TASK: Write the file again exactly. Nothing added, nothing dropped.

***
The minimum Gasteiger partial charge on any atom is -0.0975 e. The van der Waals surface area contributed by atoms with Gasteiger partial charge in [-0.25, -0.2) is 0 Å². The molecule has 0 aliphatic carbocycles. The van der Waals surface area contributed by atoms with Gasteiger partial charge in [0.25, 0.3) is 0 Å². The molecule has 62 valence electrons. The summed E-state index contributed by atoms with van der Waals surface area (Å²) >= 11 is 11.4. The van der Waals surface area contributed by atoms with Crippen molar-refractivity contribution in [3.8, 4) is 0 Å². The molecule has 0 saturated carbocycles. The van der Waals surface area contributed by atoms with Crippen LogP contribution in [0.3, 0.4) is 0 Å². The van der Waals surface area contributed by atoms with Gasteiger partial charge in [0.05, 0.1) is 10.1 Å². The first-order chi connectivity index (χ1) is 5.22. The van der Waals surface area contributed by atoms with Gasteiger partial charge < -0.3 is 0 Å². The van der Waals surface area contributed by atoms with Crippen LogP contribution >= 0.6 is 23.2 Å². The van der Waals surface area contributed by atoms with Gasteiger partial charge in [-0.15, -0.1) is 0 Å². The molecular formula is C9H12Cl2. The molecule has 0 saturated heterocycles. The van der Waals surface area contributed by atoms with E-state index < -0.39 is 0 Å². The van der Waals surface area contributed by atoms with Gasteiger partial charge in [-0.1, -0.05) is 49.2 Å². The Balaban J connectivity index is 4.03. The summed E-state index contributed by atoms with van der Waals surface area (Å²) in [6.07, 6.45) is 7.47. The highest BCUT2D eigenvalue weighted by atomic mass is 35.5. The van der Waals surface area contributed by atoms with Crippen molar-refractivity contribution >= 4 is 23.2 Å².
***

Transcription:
The minimum Gasteiger partial charge on any atom is -0.0975 e. The van der Waals surface area contributed by atoms with Gasteiger partial charge in [-0.25, -0.2) is 0 Å². The molecule has 0 aliphatic carbocycles. The van der Waals surface area contributed by atoms with Gasteiger partial charge in [0.25, 0.3) is 0 Å². The molecule has 62 valence electrons. The summed E-state index contributed by atoms with van der Waals surface area (Å²) >= 11 is 11.4. The van der Waals surface area contributed by atoms with Crippen molar-refractivity contribution in [3.8, 4) is 0 Å². The molecule has 0 saturated carbocycles. The van der Waals surface area contributed by atoms with Crippen LogP contribution in [0.3, 0.4) is 0 Å². The van der Waals surface area contributed by atoms with Gasteiger partial charge in [0.05, 0.1) is 10.1 Å². The first-order chi connectivity index (χ1) is 5.22. The van der Waals surface area contributed by atoms with Gasteiger partial charge < -0.3 is 0 Å². The van der Waals surface area contributed by atoms with Crippen LogP contribution >= 0.6 is 23.2 Å². The van der Waals surface area contributed by atoms with Gasteiger partial charge in [-0.15, -0.1) is 0 Å². The molecular formula is C9H12Cl2. The molecule has 0 saturated heterocycles. The van der Waals surface area contributed by atoms with E-state index < -0.39 is 0 Å². The van der Waals surface area contributed by atoms with Gasteiger partial charge in [-0.1, -0.05) is 49.2 Å². The Balaban J connectivity index is 4.03. The summed E-state index contributed by atoms with van der Waals surface area (Å²) in [6.07, 6.45) is 7.47. The highest BCUT2D eigenvalue weighted by atomic mass is 35.5. The van der Waals surface area contributed by atoms with Crippen molar-refractivity contribution >= 4 is 23.2 Å².